This route brings you to Italy's must-see destinations: Florence, Siena, Pisa, Lucca, and the Chianti.
Days 1-2: Florence
The sights most easily tackled together are the Cathedral, the Baptistery, Giotto's bell tower, Orsanmichele, and Santa Maria Novella. Except on Sundays, these are open until early evening, making them suitable opening-day attractions. Then, unwind with some comfort food at the casual Il Santo Bevitore, a glass of wine in the Oltrarno, and top it off with a frozen treat at the Gelateria dei Neri.
After waking up early with a frothy cappuccino, the second day is best suited for more stimulating sights. Not to be missed are the monastery-museum of San Marco and nearby, the Accademia, to view David; the refined landscapes of the Boboli Garden; and at least a brief tour of the Uffizi.
Be sure to check the opening hours of all museums before planning your itinerary and make reservations for the Uffizi and Accademia. Some museums are closed on Monday, and a few churches are closed during the lunch break. Because the rest of the itinerary requires a car, you should book one well ahead of time since reservations fill up quickly (especially in summer).
Day 3: Prato & Pistoia; Lucca & the Garfagnana
Art and architecture buffs would be remiss to skip Pistoia and Prato. Continue on to Lucca and plan to overnight here. Stroll along its walls and savor a romantic dinner of tortelli lucchesi in its alleyways. The next day, you have a choice of getting some more exercise in the Garfagnana, one of Tuscany's most pleasant natural preserves, or more sightseeing in some of the region's lesser-known cities. The road to the caves and hiking trails of the Garfagnana is short and very scenic, but the excursion realistically will take most of the day -- especially if you break your journey with a meal of typical local food at the Antica Locanda di Sesto.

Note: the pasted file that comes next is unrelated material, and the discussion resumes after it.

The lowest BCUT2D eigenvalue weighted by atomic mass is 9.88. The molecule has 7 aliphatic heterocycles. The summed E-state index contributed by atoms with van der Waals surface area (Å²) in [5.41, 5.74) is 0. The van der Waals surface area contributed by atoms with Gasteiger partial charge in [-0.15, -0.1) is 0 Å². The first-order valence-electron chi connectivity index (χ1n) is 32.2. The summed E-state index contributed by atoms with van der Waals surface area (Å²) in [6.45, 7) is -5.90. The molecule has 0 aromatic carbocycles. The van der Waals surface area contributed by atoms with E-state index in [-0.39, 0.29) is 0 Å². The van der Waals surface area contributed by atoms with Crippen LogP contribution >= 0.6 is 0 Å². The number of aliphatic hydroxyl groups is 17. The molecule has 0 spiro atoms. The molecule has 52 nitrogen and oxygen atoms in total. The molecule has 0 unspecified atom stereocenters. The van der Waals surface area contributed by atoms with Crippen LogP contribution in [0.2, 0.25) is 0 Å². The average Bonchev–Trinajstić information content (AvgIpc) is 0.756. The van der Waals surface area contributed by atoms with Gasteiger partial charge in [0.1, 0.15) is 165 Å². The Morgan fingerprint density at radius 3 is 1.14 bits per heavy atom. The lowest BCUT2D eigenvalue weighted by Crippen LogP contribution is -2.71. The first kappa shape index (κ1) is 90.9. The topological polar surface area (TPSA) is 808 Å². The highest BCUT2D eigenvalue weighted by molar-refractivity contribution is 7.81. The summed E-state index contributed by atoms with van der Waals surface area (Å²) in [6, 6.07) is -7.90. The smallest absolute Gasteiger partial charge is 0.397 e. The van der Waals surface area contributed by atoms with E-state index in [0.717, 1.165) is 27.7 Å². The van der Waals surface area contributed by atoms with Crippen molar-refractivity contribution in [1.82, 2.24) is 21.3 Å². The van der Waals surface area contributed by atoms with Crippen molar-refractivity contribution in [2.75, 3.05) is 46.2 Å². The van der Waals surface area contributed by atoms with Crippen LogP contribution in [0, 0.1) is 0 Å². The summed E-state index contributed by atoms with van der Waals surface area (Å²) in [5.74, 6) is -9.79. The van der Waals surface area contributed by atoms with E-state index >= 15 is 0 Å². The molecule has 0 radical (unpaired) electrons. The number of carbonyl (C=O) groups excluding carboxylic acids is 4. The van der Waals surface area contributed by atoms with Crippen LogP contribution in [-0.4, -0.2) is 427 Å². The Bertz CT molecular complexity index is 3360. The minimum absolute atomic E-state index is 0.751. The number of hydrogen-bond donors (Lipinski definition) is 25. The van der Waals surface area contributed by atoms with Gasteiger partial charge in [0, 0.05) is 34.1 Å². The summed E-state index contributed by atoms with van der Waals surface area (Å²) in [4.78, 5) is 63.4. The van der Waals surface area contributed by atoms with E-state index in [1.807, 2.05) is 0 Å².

Day 4: Pisa
Consider getting up for a morning bicycle ride along Lucca's medieval walls before making the short drive to Pisa. Climb the Leaning Tower, snap the de rigueur photo, visit the rest of the Campo dei Miracoli, then drink and dine in the "real" center of town.
Day 5: Volterra & San Gimignano
Visit the Alabaster City of Volterra, a medieval remnant and former center of the Etruscan world. After lunch, head for San Gimignano. The best time to approach San Gimignano is in the late afternoon, when the hilltop city is bathed in the setting sun. Get to the Collegiata before it closes.
Day 6: Siena
Unless you're there during the Palio, the top sights in Siena can feasibly be visited in about 1 full day. The cathedral is one of Italy's most interesting, especially if its elaborate intarsia pavement is uncovered. The Museo Civico inside the town hall houses the most important secular frescoes in Tuscany. Be sure to indulge in a feast in Siena, as its food is one of its greatest draws.
Day 7: Chianti
Spend the day on state road SS222, which takes you through the big-name towns in Chianti, and all the way back to Florence. The three most worthy stops are Greve, Panzano, and Castellina in Chianti, all sitting at the heart of important winemaking areas. Although there are a number of great restaurants along the way, those on a tight budget might want instead to pick up picnic supplies in Panzano, and pay a visit to the "poet butcher," Dario Cecchini, who can recite Dante's Inferno in its entirety while chopping away at a rack of ribs. Be aware that many vineyards are family-run and require prebooking to tour.
Note: This information was accurate when it was published, but can change without notice. Please be sure to confirm all rates and details directly with the companies in question before planning your trip.